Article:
WaPo hypocrisy on Israel's security barrier

Leo Rennert
In its Aug. 20 edition, the Washington Post features an article by correspondents Linda Gradstein and Howard Schneider about Israel's counter-terrorism barrier along the West Bank.  The story is spread across four columns, with a four-column photograph of the barrier, plus a couple of maps ("Momentum Slows for Israel's Barrier -- Cost, Legal Concerns and a Drop in Violence May Leave Controversial Project Unfinished" page A10).

Gradstein and Schneider describe the barrier as "one of Israel's more controversial undertakings," although the only beef OF most Israelis is that it's taken much too long to build it.  The article quotes Israeli officials as crediting the barrier with a decline in suicide bombings and mentions that it was started in 2002 amid a "violent Palestinian uprising."  But it strangely fails to tell Post readers whether any Israelis actually were killed and/or injured as a result of this uprising.  Had the authors mentioned that the intifada claimed the lives of more than 1,000 Israelis as a result of terrorist attacks originating from the West Bank and wounded several thousand more, Post readers perhaps might have gotten a better idea of why the barrier was so critically needed.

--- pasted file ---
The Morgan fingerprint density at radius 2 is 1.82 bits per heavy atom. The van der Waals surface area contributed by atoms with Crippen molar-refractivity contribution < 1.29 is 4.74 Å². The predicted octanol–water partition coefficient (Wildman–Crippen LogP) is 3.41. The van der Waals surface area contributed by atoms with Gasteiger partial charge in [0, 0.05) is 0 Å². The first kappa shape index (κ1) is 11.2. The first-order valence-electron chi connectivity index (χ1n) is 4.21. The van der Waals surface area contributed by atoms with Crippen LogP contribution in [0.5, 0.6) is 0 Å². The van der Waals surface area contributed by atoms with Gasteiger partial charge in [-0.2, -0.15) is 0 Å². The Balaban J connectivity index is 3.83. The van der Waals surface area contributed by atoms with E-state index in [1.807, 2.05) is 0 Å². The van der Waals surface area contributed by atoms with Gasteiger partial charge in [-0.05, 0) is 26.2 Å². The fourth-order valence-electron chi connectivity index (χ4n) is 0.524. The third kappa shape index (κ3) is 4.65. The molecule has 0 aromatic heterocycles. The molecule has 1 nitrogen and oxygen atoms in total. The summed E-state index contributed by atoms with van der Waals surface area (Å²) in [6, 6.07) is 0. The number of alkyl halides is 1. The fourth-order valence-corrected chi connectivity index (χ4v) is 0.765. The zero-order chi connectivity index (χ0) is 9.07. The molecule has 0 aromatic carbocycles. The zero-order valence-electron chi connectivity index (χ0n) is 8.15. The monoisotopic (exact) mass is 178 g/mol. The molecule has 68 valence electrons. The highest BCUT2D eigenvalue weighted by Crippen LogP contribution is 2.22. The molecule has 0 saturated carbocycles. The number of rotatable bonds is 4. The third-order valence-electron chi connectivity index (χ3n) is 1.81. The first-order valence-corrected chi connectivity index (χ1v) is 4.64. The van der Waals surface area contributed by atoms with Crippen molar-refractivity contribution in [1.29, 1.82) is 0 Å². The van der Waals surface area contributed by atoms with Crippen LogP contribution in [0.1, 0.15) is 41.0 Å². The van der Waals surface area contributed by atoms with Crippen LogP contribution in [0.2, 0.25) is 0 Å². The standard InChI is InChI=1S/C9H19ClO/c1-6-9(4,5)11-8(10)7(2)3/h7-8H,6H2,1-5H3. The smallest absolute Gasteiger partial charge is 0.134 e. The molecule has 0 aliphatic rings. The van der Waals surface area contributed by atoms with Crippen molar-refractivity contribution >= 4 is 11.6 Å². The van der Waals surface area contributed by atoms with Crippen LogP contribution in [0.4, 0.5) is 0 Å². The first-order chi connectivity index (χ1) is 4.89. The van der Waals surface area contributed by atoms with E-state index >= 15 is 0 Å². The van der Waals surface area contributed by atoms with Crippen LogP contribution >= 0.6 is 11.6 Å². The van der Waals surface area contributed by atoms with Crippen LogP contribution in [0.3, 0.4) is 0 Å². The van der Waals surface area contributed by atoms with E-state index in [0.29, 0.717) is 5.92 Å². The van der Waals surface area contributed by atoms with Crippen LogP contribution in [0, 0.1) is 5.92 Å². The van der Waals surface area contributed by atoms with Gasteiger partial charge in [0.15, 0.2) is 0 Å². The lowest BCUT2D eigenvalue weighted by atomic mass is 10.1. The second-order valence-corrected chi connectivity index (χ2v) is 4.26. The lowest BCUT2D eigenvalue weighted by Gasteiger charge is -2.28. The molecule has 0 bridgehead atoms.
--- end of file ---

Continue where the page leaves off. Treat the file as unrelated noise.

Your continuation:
Gradstein and Schneider go on to quote a UN official as calling for the removal of the barrier during the "debut of a short UN documentary on the barrier, narrated by Pink Floyd founder Roger Waters."  One wonders if this promo for the film sparked this article in the first place.  Whatever their intentions, the authors of the article fail to inform Post readers that the British rocker isn't exactly an impartial observer.  Instead, he is a passionate pro-Palestinian propagandist.  So much for UN impartiality.  And, naturally, Gradstein and Schneider dutifully report for the umpteenth time that Palestinians refer to the barrier as an "apartheid wall."